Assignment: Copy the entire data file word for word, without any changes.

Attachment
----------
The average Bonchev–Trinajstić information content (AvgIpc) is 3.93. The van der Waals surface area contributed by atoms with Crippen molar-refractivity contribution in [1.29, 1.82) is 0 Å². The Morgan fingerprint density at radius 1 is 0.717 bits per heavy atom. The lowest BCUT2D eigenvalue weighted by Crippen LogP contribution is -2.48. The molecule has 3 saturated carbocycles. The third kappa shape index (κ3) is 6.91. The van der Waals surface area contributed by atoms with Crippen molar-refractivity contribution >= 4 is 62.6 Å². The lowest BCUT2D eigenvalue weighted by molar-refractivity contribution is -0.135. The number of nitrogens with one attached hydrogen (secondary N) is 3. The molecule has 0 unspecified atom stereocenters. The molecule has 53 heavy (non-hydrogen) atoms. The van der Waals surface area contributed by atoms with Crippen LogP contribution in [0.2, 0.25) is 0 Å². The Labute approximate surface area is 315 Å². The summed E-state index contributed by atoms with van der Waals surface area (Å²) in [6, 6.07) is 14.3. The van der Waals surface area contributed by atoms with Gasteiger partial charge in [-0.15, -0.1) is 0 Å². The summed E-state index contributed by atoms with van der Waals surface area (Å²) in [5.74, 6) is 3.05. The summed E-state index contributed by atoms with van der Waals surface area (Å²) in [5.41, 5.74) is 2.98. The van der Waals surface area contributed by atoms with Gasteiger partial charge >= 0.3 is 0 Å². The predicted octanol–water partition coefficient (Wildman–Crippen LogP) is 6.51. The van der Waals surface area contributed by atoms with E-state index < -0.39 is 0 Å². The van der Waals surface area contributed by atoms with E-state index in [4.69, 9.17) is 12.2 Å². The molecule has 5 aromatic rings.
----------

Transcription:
The average Bonchev–Trinajstić information content (AvgIpc) is 3.93. The van der Waals surface area contributed by atoms with Crippen molar-refractivity contribution in [1.29, 1.82) is 0 Å². The Morgan fingerprint density at radius 1 is 0.717 bits per heavy atom. The lowest BCUT2D eigenvalue weighted by Crippen LogP contribution is -2.48. The molecule has 3 saturated carbocycles. The third kappa shape index (κ3) is 6.91. The van der Waals surface area contributed by atoms with Crippen molar-refractivity contribution >= 4 is 62.6 Å². The lowest BCUT2D eigenvalue weighted by molar-refractivity contribution is -0.135. The number of nitrogens with one attached hydrogen (secondary N) is 3. The molecule has 0 unspecified atom stereocenters. The molecule has 53 heavy (non-hydrogen) atoms. The van der Waals surface area contributed by atoms with Crippen LogP contribution in [0.2, 0.25) is 0 Å². The Labute approximate surface area is 315 Å². The summed E-state index contributed by atoms with van der Waals surface area (Å²) in [6, 6.07) is 14.3. The van der Waals surface area contributed by atoms with Gasteiger partial charge in [-0.15, -0.1) is 0 Å². The summed E-state index contributed by atoms with van der Waals surface area (Å²) in [5.74, 6) is 3.05. The summed E-state index contributed by atoms with van der Waals surface area (Å²) in [5.41, 5.74) is 2.98. The van der Waals surface area contributed by atoms with Gasteiger partial charge >= 0.3 is 0 Å². The predicted octanol–water partition coefficient (Wildman–Crippen LogP) is 6.51. The van der Waals surface area contributed by atoms with E-state index < -0.39 is 0 Å². The van der Waals surface area contributed by atoms with E-state index in [4.69, 9.17) is 12.2 Å². The molecule has 5 aromatic rings.